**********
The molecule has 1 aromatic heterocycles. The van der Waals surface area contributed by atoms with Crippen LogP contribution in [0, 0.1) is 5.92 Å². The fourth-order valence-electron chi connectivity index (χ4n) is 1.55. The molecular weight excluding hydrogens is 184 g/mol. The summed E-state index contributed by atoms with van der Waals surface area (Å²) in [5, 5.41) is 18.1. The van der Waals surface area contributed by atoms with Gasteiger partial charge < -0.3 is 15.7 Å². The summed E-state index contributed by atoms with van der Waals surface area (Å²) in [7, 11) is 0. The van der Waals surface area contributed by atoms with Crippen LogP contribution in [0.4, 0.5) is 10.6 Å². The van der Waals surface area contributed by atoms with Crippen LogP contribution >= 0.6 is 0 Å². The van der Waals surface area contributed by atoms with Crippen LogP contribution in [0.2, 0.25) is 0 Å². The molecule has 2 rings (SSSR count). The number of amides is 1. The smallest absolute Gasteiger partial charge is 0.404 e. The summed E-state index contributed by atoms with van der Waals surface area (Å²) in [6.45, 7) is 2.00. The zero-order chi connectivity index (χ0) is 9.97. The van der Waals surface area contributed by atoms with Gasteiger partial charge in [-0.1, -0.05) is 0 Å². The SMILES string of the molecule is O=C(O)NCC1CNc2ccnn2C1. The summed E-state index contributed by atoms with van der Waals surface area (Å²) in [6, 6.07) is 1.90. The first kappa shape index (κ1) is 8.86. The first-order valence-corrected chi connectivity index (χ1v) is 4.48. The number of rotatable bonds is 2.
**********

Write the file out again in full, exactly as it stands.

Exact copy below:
The molecule has 1 aromatic heterocycles. The van der Waals surface area contributed by atoms with Crippen LogP contribution in [0, 0.1) is 5.92 Å². The fourth-order valence-electron chi connectivity index (χ4n) is 1.55. The molecular weight excluding hydrogens is 184 g/mol. The summed E-state index contributed by atoms with van der Waals surface area (Å²) in [5, 5.41) is 18.1. The van der Waals surface area contributed by atoms with Gasteiger partial charge < -0.3 is 15.7 Å². The summed E-state index contributed by atoms with van der Waals surface area (Å²) in [7, 11) is 0. The van der Waals surface area contributed by atoms with Crippen LogP contribution in [0.4, 0.5) is 10.6 Å². The van der Waals surface area contributed by atoms with Crippen LogP contribution >= 0.6 is 0 Å². The van der Waals surface area contributed by atoms with Crippen LogP contribution in [0.2, 0.25) is 0 Å². The molecule has 2 rings (SSSR count). The number of amides is 1. The smallest absolute Gasteiger partial charge is 0.404 e. The summed E-state index contributed by atoms with van der Waals surface area (Å²) in [6.45, 7) is 2.00. The zero-order chi connectivity index (χ0) is 9.97. The van der Waals surface area contributed by atoms with Gasteiger partial charge in [-0.1, -0.05) is 0 Å². The SMILES string of the molecule is O=C(O)NCC1CNc2ccnn2C1. The summed E-state index contributed by atoms with van der Waals surface area (Å²) in [6, 6.07) is 1.90. The first kappa shape index (κ1) is 8.86. The first-order valence-corrected chi connectivity index (χ1v) is 4.48. The number of rotatable bonds is 2.